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An office of real-estate developing salesmen is challenged by their company to either improve performance or go. In their desperation, some of them plot a heist to lay their hands on the safe with the latest “leads”, addresses of promising potential buyers. Indeed, next day, a break-in has happened, and the police is investigating.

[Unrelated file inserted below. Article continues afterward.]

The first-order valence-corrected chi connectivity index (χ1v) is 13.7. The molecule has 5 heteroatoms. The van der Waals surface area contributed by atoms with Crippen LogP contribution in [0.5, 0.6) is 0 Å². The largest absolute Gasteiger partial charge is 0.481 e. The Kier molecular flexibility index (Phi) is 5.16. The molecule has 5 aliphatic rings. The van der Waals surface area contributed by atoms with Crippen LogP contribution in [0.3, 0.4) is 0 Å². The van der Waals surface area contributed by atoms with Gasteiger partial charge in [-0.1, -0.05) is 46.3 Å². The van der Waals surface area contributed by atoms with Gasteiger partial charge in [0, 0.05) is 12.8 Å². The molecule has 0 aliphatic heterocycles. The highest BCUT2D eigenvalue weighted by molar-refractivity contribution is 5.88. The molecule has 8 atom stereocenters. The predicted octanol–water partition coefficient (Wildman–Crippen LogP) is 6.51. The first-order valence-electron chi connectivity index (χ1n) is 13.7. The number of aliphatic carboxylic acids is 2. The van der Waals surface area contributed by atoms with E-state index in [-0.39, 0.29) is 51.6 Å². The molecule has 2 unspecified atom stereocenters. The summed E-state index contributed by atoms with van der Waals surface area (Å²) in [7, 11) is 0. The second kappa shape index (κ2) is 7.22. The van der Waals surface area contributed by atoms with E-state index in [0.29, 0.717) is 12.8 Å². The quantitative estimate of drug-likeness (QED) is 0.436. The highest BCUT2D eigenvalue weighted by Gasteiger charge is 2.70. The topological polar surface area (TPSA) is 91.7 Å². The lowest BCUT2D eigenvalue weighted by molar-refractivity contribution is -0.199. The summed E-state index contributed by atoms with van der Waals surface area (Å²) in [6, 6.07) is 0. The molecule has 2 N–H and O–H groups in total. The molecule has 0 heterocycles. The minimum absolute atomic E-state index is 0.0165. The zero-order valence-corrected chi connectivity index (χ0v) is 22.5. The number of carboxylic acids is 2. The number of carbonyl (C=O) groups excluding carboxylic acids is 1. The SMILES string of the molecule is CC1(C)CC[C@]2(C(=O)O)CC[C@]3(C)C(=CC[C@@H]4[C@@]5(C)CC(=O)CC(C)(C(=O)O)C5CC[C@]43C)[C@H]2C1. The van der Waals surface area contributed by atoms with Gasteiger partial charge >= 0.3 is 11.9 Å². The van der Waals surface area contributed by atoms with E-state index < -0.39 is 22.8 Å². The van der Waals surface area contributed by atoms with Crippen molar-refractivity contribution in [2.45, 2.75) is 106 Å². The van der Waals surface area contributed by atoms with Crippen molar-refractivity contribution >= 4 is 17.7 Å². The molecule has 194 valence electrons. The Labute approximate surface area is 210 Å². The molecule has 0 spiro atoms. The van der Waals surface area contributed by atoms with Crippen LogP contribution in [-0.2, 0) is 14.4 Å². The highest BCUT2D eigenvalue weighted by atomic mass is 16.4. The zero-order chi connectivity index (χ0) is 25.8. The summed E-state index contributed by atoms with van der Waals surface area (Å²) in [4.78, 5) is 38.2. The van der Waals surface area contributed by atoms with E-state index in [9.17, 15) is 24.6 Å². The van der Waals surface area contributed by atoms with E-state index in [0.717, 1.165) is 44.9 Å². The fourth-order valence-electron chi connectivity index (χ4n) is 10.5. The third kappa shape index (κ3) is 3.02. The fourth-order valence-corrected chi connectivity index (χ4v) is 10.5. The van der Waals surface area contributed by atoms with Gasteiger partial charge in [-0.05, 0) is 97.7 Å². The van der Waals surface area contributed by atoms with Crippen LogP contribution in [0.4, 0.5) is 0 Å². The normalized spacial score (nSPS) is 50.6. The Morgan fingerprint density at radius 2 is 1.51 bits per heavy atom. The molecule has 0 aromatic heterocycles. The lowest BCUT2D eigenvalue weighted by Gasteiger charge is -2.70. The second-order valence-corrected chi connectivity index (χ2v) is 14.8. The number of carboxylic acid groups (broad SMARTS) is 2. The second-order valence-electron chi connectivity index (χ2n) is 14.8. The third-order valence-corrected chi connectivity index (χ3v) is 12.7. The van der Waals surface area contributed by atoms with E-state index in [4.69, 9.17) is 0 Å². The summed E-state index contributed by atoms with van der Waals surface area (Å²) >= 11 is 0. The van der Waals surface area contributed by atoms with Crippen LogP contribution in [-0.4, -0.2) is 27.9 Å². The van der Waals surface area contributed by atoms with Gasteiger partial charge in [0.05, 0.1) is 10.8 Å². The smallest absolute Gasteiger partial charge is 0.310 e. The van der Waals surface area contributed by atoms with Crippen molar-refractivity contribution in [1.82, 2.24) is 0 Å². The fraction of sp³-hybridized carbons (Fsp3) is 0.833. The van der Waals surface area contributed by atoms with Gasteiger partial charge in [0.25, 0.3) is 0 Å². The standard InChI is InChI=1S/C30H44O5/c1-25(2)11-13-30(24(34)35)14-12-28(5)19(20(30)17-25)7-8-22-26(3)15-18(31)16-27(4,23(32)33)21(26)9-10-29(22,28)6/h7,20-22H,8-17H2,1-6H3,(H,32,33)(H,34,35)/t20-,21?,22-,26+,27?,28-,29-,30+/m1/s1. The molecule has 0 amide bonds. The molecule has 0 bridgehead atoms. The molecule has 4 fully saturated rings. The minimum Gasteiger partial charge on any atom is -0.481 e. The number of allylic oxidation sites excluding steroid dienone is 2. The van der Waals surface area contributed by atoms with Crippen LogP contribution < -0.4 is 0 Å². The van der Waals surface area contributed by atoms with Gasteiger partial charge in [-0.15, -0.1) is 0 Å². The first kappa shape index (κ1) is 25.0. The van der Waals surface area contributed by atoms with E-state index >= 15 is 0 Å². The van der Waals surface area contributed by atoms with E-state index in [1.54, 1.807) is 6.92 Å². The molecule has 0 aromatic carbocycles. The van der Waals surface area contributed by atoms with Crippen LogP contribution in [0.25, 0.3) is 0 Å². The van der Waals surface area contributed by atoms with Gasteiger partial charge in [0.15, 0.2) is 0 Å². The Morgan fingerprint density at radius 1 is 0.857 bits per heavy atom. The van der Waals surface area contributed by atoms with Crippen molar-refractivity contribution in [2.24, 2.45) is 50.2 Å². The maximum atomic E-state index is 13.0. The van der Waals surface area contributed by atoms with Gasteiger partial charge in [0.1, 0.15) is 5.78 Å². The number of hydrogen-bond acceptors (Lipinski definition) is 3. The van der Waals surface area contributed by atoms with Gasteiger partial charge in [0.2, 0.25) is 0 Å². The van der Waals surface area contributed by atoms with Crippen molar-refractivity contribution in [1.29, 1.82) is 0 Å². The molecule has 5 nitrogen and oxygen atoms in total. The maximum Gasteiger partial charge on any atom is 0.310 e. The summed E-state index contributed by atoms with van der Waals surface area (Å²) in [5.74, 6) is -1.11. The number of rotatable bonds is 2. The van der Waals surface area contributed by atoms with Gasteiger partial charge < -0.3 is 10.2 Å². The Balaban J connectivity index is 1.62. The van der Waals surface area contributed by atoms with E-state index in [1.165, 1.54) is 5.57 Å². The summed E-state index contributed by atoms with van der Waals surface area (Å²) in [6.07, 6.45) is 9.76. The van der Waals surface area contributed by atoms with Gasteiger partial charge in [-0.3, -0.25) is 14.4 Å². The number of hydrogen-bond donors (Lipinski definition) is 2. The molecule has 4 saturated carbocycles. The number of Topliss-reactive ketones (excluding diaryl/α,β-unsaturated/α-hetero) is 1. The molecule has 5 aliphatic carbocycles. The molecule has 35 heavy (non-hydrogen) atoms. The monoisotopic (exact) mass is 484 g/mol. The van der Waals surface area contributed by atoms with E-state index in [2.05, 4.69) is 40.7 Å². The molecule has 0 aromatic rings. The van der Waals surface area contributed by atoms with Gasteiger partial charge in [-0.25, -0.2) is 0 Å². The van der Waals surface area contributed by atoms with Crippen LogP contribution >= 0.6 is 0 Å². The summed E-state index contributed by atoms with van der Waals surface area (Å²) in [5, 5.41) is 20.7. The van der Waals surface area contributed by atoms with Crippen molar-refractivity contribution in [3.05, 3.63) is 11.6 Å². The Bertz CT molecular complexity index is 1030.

Very very strange to try to explain what the film is about. The one-line starting-point turns into a psycho-drama of epic proportions – but on a microscopic scale. Ahem. The sad character played by an aged Jack Lemmon, still believing that he is competitive after years of failure (a very Willi Lohman character), Ed Harris being nothing short of creepy in his plotting of the theft, and most formidably (find it on YouTube, maybe as part of the “20 Mega-rants of film history”) the man who insulted his baby daughter on the phone, Alec Baldwin. His introductory speech, laying out the problem, the challenge, the rules and the impossibility that any of the losers present to hear his speech will ever be able to close any deal before hell freezes over, this speech indeed is movie history and I watched it about seven times now, need to practice more for the next Jour Fixe. Al Pacino (yes, this film is rimful of really weird stars) may log this in to be among his top 5 ever performances. And whoever played the man who wanted to sign some land but now his wife told him to cancel it and who throws himself into the charm machinery that is Al Pacino deserves and Oscar and compensation money anyway. Fabulous drama, and I cannot wait to check out next time the stage play comes around. (why did it take me 15 years to watch this I have no idea… was it a hit back when it came out?).

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